In the narrative of the baptism we may take it as certainly unhistorical that the Baptist received a revelation of the Messianic dignity of Jesus, otherwise he could not later have come to doubt this. Whether his message to Jesus is historical must be left an open question; its possibility depends on whether the nature of his confinement admitted of such communication with the outer world. Might not a natural reluctance to allow the Baptist to depart this life without at least a dawning recognition of the Messiahship of Jesus have here led to the insertion of a legendary trait into the tradition? If so, the historical residuum would be that Jesus was for a time one of the adherents of the Baptist, and was baptized by him, and that He soon afterwards appeared in Galilee with the same message which John had proclaimed, and even when He had outgrown his influence, never ceased to hold John in high esteem, as is shown by the eulogy which He pronounced upon him. But if the baptism of John was a baptism of repentance with a view to "him who was to come," Jesus cannot have held Himself to be sinless when He submitted to it. Otherwise we should have to suppose that He did it merely for appearance' sake. Whether it was in the moment of the baptism that the consciousness of His Messiahship dawned upon Him, we cannot tell. This only is certain, that the conception of Jesus as having been endowed with the Spirit at His baptism, was independent of, and earlier than, that other conception which held Him to have been supernaturally born of the Spirit. We have, therefore, in the Synoptists several different strata of legend and narrative, which in some cases intersect and in some are superimposed one upon the other.

The story of the temptation is equally unsatisfactory, whether it be interpreted as supernatural, or as symbolical either of an inward struggle or of external events (as for example in Venturini's interpretation of it, where the part of the Tempter is played by a Pharisee) ; it is simply primitive Christian legend, woven together out of Old Testament suggestions.

The call of the first disciples cannot have happened as it is narrated, without their having known anything of Jesus beforehand; the manner of the call is modelled upon the call of Elisha by Elijah. The further legend attached to it—Peter's miraculous draught of fishes—has arisen out of the saying about "fishers of men," and the same idea is reflected, at a different angle of refraction, in John xxi. The mission of the seventy is unhistorical.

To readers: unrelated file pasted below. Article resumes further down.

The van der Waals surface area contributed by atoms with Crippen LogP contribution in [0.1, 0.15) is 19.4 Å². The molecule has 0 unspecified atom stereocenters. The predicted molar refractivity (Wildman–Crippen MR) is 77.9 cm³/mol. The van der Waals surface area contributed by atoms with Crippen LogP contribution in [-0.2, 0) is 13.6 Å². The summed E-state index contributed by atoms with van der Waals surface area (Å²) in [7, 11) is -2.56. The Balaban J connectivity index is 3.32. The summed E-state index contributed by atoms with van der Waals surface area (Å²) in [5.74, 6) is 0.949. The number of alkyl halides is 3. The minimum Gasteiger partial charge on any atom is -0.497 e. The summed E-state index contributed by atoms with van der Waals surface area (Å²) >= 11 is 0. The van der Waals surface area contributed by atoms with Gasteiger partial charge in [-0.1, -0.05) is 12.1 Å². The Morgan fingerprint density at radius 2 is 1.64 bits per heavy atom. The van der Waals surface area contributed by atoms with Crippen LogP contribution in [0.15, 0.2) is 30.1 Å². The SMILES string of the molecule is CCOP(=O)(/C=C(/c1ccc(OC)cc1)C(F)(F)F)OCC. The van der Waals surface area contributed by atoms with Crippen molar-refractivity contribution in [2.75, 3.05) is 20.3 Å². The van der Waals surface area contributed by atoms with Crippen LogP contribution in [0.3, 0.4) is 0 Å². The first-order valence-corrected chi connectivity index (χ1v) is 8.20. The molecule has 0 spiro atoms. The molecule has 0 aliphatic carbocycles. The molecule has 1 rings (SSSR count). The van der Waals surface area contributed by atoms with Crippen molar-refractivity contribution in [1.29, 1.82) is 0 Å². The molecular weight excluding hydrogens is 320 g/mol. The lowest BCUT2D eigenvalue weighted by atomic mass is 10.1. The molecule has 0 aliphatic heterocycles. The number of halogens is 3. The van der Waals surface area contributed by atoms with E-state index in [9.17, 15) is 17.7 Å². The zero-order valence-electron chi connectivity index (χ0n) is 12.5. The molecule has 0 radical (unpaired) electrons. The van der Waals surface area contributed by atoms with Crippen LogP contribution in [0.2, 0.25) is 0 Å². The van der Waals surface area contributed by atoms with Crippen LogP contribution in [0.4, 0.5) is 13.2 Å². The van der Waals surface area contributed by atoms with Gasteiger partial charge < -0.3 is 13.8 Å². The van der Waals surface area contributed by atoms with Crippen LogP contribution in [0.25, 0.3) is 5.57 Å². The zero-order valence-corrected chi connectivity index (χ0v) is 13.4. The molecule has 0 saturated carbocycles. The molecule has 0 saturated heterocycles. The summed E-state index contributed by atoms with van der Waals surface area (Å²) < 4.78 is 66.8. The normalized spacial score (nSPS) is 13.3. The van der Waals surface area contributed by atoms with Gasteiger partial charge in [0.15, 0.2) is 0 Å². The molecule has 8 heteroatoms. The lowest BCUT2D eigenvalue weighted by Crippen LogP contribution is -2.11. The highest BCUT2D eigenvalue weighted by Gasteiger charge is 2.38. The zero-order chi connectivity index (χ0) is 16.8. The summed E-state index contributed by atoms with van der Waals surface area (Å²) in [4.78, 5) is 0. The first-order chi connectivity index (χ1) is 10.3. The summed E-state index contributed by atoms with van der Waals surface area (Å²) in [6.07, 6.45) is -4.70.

Whether the cleansing of the temple is historical, or whether it arose out of a Messianic application of the text, "My house shall be called a house of prayer," cannot be determined. The difficulty of forming a clear idea of the circumstances is not easily to be removed. How freely the historical material has been worked up, is seen in the groups of stories which have grown out of a single incident; as, for example, the anointing of Jesus at Bethany by an unknown woman, out of which Luke has made an anointing by a penitent sinner, and John an anointing by Mary of Bethany.

As regards the healings, some of them are certainly historical, but not in the form in which tradition has preserved them. The recognition of Jesus as Messiah by the demons immediately arouses suspicion. It is doubtless rather to be ascribed to the tendency which grew up later to represent Him as receiving, in His Messianic character, homage even from the world of evil spirits, than to any advantage in respect of clearness of insight which distinguished the mentally deranged, in comparison with their contemporaries. The cure of the demoniac in the synagogue at Capernaum may well be historical, but, in other cases, the procedure is so often raised into the region of the miraculous that a psychical influence of Jesus upon the sufferer no longer suffices to explain it; the creative activity of legend must have come in to confuse the account of what really happened.